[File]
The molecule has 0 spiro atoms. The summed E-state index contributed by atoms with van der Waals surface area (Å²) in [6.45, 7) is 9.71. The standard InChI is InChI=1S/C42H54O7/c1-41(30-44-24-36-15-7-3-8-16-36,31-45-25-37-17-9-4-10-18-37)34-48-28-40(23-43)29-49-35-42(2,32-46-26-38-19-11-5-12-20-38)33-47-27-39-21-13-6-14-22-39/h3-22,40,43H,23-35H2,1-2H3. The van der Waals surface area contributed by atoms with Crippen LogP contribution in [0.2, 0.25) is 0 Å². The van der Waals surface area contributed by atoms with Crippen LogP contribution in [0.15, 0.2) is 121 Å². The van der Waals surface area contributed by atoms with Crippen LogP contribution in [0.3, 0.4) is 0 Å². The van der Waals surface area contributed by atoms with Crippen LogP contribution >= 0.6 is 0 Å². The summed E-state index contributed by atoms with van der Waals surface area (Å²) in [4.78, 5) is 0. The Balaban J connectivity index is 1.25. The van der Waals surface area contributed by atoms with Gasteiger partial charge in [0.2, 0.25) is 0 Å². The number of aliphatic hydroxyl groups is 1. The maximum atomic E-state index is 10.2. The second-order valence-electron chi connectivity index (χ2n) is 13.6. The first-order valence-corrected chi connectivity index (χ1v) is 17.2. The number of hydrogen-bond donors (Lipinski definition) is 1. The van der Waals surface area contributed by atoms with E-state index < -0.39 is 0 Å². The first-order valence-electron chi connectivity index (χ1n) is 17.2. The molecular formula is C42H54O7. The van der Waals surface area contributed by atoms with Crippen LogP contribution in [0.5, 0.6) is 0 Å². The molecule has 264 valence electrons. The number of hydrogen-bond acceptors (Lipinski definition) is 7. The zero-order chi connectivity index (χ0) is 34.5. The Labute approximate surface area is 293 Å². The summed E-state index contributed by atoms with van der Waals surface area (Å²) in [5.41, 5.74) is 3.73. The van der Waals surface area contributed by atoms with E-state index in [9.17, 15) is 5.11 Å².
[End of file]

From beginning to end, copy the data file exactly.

The molecule has 0 spiro atoms. The summed E-state index contributed by atoms with van der Waals surface area (Å²) in [6.45, 7) is 9.71. The standard InChI is InChI=1S/C42H54O7/c1-41(30-44-24-36-15-7-3-8-16-36,31-45-25-37-17-9-4-10-18-37)34-48-28-40(23-43)29-49-35-42(2,32-46-26-38-19-11-5-12-20-38)33-47-27-39-21-13-6-14-22-39/h3-22,40,43H,23-35H2,1-2H3. The van der Waals surface area contributed by atoms with Crippen LogP contribution in [0.2, 0.25) is 0 Å². The van der Waals surface area contributed by atoms with Crippen LogP contribution in [0.15, 0.2) is 121 Å². The van der Waals surface area contributed by atoms with Crippen LogP contribution in [0.3, 0.4) is 0 Å². The van der Waals surface area contributed by atoms with Crippen LogP contribution >= 0.6 is 0 Å². The summed E-state index contributed by atoms with van der Waals surface area (Å²) in [4.78, 5) is 0. The Balaban J connectivity index is 1.25. The van der Waals surface area contributed by atoms with Gasteiger partial charge in [0.2, 0.25) is 0 Å². The number of aliphatic hydroxyl groups is 1. The maximum atomic E-state index is 10.2. The second-order valence-electron chi connectivity index (χ2n) is 13.6. The first-order valence-corrected chi connectivity index (χ1v) is 17.2. The number of hydrogen-bond donors (Lipinski definition) is 1. The van der Waals surface area contributed by atoms with E-state index < -0.39 is 0 Å². The first-order valence-electron chi connectivity index (χ1n) is 17.2. The molecular formula is C42H54O7. The van der Waals surface area contributed by atoms with Crippen LogP contribution in [0.5, 0.6) is 0 Å². The molecule has 264 valence electrons. The number of hydrogen-bond acceptors (Lipinski definition) is 7. The zero-order chi connectivity index (χ0) is 34.5. The Labute approximate surface area is 293 Å². The summed E-state index contributed by atoms with van der Waals surface area (Å²) in [5.41, 5.74) is 3.73. The van der Waals surface area contributed by atoms with E-state index in [9.17, 15) is 5.11 Å².